THE CLAY-FREE OFFICE.

Continuing to read Ostler (see this post), I just hit this passage I have to share with you. He’s been discussing the spread of Aramaic, which replaced the earlier lingua franca Akkadian thanks to the Stalinesque Assyrian policy of deporting entire conquered populations (many of which were from the west and spoke Aramaic) and relocating them elsewhere in the empire, and the repercussions of the new ink-and-papyrus writing system it brought in its wake:

The short-term practical advantages of the new media (less bulk, greater capacity) must soon have made an impression. A new word for ‘scribe’ came into use in Akkadian, sēpiru. as opposed to the old ṭupsarru, ‘tablet writer’, which went right back to the Sumerian word dubsar. Pictures of scribes at work from the mid-eighth century show them in pairs, one with a stylus and a tablet, the other with a pen and a sheet of papyrus or parchment. As with the onset of computers, good bureaucrats must have ensured that the old and the new coexisted for a long time: the ‘clay-free office’ did not happen in Assyria till the destruction of the empire by the Medes in 610 BC. ([footnote]In Babylon some diehards were still writing Akkadian on clay six centuries later.)

Comments

  1. “The Library of Alexandria burned to the ground today and the United Tupsarru Workers of the Known World released a statement saying, ‘We told you so.’ A spokesman for the union added, ‘Nyah!’”

  2. Right. When a clay library burns down, so much the better for the documents in it.

  3. I’m pretty sure I would have been right there with the UTWKW, decrying the newfangled technologies as flimsy and untrustworthy. “In my day we inscribed Gilgamesh on tablets and liked it! You kids and your sedge-pith extracts!”

  4. The time seems ripe for a rerun of that wonderful youtube video introducing new technology into the monastic workplace.

  5. rootlesscosmo says:

    A dotte matrickse prynterre was gode enow for thy grandsire, sonny!

  6. …I vote enthusiastically for a post dedicated to the whys, wherefores, and cultural consequences of korenizatsiya. (Been a long time since I was in school, FWIW.)
    Then too, I’ll vote for anything that’ll lead someone smarter than me to piss on Stalin’s grave.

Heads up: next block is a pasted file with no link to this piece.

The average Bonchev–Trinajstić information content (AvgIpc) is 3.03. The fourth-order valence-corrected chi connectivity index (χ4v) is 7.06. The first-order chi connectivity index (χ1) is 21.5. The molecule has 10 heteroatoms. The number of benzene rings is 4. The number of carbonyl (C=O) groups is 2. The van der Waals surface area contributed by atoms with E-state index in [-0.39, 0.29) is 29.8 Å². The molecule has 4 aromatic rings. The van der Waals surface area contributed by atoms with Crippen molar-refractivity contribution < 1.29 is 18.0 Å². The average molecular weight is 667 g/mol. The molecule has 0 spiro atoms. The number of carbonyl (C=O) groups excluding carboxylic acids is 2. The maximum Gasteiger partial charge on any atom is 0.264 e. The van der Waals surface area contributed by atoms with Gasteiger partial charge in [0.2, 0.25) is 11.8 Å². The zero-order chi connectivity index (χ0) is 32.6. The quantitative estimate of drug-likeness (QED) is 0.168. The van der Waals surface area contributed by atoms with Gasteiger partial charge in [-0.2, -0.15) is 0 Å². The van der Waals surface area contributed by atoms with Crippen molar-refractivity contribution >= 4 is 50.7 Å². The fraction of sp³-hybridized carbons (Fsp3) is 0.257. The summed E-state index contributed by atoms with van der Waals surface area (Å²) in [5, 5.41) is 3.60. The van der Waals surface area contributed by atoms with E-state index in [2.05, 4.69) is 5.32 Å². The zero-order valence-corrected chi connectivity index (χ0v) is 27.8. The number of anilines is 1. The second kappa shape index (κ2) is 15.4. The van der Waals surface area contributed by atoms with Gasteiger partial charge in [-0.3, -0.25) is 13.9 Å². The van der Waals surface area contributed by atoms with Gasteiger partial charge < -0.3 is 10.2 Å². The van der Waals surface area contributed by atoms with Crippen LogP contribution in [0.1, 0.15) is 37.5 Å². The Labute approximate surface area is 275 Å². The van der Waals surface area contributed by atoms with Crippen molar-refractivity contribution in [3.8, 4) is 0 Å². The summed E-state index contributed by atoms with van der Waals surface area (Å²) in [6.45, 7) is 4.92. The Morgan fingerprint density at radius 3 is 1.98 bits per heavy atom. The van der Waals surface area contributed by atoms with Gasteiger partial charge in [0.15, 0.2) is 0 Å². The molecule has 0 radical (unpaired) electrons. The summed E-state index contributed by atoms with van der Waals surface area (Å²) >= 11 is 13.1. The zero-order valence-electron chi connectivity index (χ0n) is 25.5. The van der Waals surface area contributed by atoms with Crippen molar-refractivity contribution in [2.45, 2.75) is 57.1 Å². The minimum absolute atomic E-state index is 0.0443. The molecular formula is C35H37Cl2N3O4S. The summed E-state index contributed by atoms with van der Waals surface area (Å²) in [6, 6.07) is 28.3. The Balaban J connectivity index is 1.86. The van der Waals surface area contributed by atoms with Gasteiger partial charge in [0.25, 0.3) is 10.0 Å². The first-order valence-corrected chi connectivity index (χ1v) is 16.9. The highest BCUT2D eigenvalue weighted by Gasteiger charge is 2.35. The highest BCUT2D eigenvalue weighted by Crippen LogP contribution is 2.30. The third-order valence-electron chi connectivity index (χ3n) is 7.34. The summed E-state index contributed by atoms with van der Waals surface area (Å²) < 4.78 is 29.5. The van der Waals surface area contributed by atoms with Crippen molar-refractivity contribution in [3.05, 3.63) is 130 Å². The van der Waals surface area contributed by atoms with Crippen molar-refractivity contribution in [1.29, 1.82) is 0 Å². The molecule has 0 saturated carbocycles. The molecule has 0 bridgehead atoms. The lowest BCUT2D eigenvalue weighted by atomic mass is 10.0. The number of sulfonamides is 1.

7. David Marjanović says:

    Clay-free office! LOL!
    I thought cuneiform didn’t distinguish plain voiceless consonants from “emphatics”? How was ṭupsarru reconstructed then?

  8. Akkadian cuneiform does distinguish emphatics – Sumerian doesn’t, obviously because Sumerian doesn’t have emphatics. There are some specific problems with affricates and sibilants of a rather complex nature, but the stops, I think, are very clearly marked out.

  9. David Marjanović says:

    Oh. I must have misremembered. Thanks.

  10. Leo Caesius says:

    You may be thinking of Old Akkadian and Eblaite, which do not distinguish between voiced, voiceless, or “emphatic” consonants. Later dialects of Akkadian do, but only in certain contexts (particularly syllable-initial). Even then, the script makes no real distinction between “emphatic” and “non-emphatic” consonants (employing the same sign for the emphatic segment as either the voiced or voiceless counterpart), and no distinction whatsoever between voiceless, voiced, or “emphatic” in syllable-final environment.

  11. ePSD for dubsar (𒁾𒊬) actually says ţupšarru.

  12. David Marjanović says:

    …where Akkadian s and š are suspected by some to have actually been [ts] and [s], right?

  13. David Marjanović says:

    I forgot to mention one important thing: it wasn’t just a switch in the writing system, it was a switch in language. As far as I know nobody ever got the idea of writing Akkadian on papyrus/parchment (and/or in letters) or for that matter Aramaic on clay.

  14. Leo Caesius says:

    Actually, the scribes did occasionally scratch Aramaic onto the sides of the tablets or their dockets. And there is at least one cuneiform clay tablet in Aramaic rather than Akkadian or any of the other cuneiform languages – it is an incantation, discovered at Uruk.

  15. Well, there are more than a few examples of Aramaic writings on clay, e.g.
    But you are naturally right about the switch in language. Which makes me wonder: are there any examples of Akkadian purists grammar mavens decrying the rise of Aramaic and all the usual signs thereof like replacing native Akkadian words with Aramaic loans? That would be fund to read :)

  16. It’s a great book. Although, because it spans so much history, it is hard to imagine mistakes weren’t made.

  17. David Marjanović says:

    At Uruk of all places! Wow.
    Finding such a prescriptivist work would be fun indeed! :-D

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